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Employment and Unemployment in the 1930s

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  • Robert A. Margo

Abstract

Recent research on labor markets in the 1930s has shifted attention from aggregate to disaggregate time series and towards microeconomic evidence. The paper begins by reviewing the conventional statistics of the United States labor market during the Great Depression and the paradigms to explain them. It then turns to recent studies of employment and unemployment using disaggregated data of various types. The paper concludes with discussions of research on other aspects of labor markets in the 1930s and on a promising source of microdata for future work.

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File URL: http://www.aeaweb.org/articles.php?doi=10.1257/jep.7.2.41
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Bibliographic Info

Article provided by American Economic Association in its journal Journal of Economic Perspectives.

Volume (Year): 7 (1993)
Issue (Month): 2 (Spring)
Pages: 41-59

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Handle: RePEc:aea:jecper:v:7:y:1993:i:2:p:41-59

Note: DOI: 10.1257/jep.7.2.41
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  1. Goldin, Claudia & Margo, Robert A, 1992. "The Great Compression: The Wage Structure in the United States at Mid-century," The Quarterly Journal of Economics, MIT Press, vol. 107(1), pages 1-34, February.
  2. Simon, Curtis J & Nardinelli, Clark, 1992. "Does Industrial Diversity Always Reduce Unemployment? Evidence from the Great Depression and After," Economic Inquiry, Western Economic Association International, vol. 30(2), pages 384-97, April.
  3. O'Brien, Anthony Patrick, 1989. "A Behavioral Explanation for Nominal Wage Rigidity during the Great Depression," The Quarterly Journal of Economics, MIT Press, vol. 104(4), pages 719-35, November.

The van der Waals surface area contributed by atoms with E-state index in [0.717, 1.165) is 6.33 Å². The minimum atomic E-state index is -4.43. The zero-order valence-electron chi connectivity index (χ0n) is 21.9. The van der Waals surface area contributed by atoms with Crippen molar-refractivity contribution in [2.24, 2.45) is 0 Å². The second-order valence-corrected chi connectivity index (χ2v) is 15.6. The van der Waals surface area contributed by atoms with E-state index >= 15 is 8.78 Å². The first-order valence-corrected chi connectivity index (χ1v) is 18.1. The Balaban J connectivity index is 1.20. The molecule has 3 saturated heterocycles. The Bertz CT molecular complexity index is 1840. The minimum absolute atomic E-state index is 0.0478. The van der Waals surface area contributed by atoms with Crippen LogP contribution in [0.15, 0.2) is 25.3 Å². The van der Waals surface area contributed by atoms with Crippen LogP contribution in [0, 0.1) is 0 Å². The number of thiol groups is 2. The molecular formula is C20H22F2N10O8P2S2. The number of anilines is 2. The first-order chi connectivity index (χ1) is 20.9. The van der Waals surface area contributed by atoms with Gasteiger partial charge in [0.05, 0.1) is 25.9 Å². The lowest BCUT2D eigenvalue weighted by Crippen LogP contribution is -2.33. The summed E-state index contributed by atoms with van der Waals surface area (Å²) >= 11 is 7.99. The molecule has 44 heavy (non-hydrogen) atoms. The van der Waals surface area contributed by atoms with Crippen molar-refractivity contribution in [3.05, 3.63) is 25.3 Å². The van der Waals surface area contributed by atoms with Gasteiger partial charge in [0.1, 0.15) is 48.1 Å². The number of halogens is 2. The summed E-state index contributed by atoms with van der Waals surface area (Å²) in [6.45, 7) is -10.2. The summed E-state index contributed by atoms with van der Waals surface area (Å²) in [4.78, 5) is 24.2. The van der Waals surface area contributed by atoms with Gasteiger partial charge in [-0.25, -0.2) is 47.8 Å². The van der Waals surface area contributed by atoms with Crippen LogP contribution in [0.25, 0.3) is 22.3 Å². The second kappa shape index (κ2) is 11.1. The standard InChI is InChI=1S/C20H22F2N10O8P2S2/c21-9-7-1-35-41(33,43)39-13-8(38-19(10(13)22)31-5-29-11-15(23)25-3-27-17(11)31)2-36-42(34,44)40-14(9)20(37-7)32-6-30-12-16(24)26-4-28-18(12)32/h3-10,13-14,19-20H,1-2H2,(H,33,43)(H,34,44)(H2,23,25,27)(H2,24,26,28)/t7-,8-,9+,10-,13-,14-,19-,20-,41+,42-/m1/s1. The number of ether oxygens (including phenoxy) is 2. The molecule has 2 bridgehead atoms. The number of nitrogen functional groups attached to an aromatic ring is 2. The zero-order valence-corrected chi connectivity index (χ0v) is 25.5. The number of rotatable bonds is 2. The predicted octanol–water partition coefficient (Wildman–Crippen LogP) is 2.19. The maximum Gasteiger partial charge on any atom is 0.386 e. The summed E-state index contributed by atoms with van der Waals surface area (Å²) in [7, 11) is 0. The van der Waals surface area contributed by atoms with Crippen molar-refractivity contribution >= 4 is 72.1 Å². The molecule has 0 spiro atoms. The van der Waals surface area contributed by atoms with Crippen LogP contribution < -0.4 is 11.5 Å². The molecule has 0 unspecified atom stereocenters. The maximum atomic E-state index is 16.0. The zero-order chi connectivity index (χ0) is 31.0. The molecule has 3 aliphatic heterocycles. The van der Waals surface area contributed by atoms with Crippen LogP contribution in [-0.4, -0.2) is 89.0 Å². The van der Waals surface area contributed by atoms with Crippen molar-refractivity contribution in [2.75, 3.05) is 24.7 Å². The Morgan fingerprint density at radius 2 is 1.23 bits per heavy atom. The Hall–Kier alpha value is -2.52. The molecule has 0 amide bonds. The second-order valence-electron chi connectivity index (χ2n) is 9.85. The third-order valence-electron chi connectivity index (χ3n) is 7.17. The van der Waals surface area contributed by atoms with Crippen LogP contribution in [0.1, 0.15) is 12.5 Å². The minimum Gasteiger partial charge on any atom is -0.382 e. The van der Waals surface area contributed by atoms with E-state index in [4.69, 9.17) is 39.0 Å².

4. Eichengreen, Barry & Hatton, Tim, 1988. "Interwar Unemployment in International Perspective," Institute for Research on Labor and Employment, Working Paper Series qt7bw188gk, Institute of Industrial Relations, UC Berkeley.
  5. Bernanke, Ben & Parkinson, Martin, 1989. "Unemployment, Inflation, and Wages in the American Depression: Are There Lessons for Europe?," American Economic Review, American Economic Association, vol. 79(2), pages 210-14, May.
  6. J. Bradford De Long & Lawrence H. Summers, 1987. "Is Increased Price Flexibility Stabilizing?," NBER Working Papers 1686, National Bureau of Economic Research, Inc.
  7. Smith, James P, 1984. "Race and Human Capital," American Economic Review, American Economic Association, vol. 74(4), pages 685-98, September.
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Cited by:
  1. Bordo, Michael D. & Evans, Charles L., 1995. "Labor productivity during the Great Depression," Economics Letters, Elsevier, vol. 47(1), pages 41-45, January.
  2. Jon Cohen & Michelle Alexopoulos, 2012. "The Media is the Measure: Technical change and employment, 1909-1949," 2012 Meeting Papers 301, Society for Economic Dynamics.
  3. Herman De Jong & Pieter Woltjer, 2011. "Depression dynamics: a new estimate of the Anglo‐American manufacturing productivity gap in the interwar period," Economic History Review, Economic History Society, vol. 64(2), pages 472-492, 05.
  4. Russell Cooper & Dean Corbae, 1997. "Financial Fragility and the Great Depression," NBER Working Papers 6094, National Bureau of Economic Research, Inc.
  5. Joshua L. Rosenbloom & William A. Sundstrom, 1997. "The Sources of Regional Variation in the Severity of the Great Depression: Evidence from U.S. Manufacturing, 1919-1937," NBER Working Papers 6288, National Bureau of Economic Research, Inc.

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